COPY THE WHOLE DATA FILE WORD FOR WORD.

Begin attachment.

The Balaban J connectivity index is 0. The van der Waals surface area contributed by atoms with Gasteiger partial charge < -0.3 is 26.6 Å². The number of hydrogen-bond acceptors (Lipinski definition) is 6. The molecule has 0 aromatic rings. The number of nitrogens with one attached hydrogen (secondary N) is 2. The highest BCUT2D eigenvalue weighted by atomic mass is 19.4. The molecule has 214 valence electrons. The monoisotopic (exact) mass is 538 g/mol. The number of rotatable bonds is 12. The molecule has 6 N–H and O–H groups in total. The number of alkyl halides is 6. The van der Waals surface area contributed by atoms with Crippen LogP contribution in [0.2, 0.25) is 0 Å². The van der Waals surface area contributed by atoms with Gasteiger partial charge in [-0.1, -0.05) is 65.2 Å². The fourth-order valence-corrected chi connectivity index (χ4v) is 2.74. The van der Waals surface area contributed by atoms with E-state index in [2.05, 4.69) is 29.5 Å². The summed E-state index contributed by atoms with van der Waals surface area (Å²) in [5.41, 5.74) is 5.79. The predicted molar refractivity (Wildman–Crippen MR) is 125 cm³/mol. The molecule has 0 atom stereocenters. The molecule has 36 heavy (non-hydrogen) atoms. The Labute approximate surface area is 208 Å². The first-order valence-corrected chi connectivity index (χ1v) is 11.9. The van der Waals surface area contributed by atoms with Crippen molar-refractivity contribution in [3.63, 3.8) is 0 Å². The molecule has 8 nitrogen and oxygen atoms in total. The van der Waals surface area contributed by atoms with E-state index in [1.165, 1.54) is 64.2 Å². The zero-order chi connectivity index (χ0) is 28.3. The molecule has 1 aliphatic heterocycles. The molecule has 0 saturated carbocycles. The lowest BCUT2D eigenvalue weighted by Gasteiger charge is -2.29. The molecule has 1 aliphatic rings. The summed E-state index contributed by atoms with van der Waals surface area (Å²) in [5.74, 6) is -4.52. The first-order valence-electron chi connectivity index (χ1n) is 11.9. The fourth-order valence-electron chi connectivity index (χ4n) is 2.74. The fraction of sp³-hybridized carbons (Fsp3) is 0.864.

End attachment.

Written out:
The Balaban J connectivity index is 0. The van der Waals surface area contributed by atoms with Gasteiger partial charge < -0.3 is 26.6 Å². The number of hydrogen-bond acceptors (Lipinski definition) is 6. The molecule has 0 aromatic rings. The number of nitrogens with one attached hydrogen (secondary N) is 2. The highest BCUT2D eigenvalue weighted by atomic mass is 19.4. The molecule has 214 valence electrons. The monoisotopic (exact) mass is 538 g/mol. The number of rotatable bonds is 12. The molecule has 6 N–H and O–H groups in total. The number of alkyl halides is 6. The van der Waals surface area contributed by atoms with Crippen LogP contribution in [0.2, 0.25) is 0 Å². The van der Waals surface area contributed by atoms with Gasteiger partial charge in [-0.1, -0.05) is 65.2 Å². The fourth-order valence-corrected chi connectivity index (χ4v) is 2.74. The van der Waals surface area contributed by atoms with E-state index in [2.05, 4.69) is 29.5 Å². The summed E-state index contributed by atoms with van der Waals surface area (Å²) in [5.41, 5.74) is 5.79. The predicted molar refractivity (Wildman–Crippen MR) is 125 cm³/mol. The molecule has 0 atom stereocenters. The molecule has 36 heavy (non-hydrogen) atoms. The Labute approximate surface area is 208 Å². The first-order valence-corrected chi connectivity index (χ1v) is 11.9. The van der Waals surface area contributed by atoms with Crippen molar-refractivity contribution in [3.63, 3.8) is 0 Å². The molecule has 8 nitrogen and oxygen atoms in total. The van der Waals surface area contributed by atoms with E-state index in [1.165, 1.54) is 64.2 Å². The zero-order chi connectivity index (χ0) is 28.3. The molecule has 1 aliphatic heterocycles. The molecule has 0 saturated carbocycles. The lowest BCUT2D eigenvalue weighted by Gasteiger charge is -2.29. The molecule has 1 aliphatic rings. The summed E-state index contributed by atoms with van der Waals surface area (Å²) in [5.74, 6) is -4.52. The first-order valence-electron chi connectivity index (χ1n) is 11.9. The fourth-order valence-electron chi connectivity index (χ4n) is 2.74. The fraction of sp³-hybridized carbons (Fsp3) is 0.864.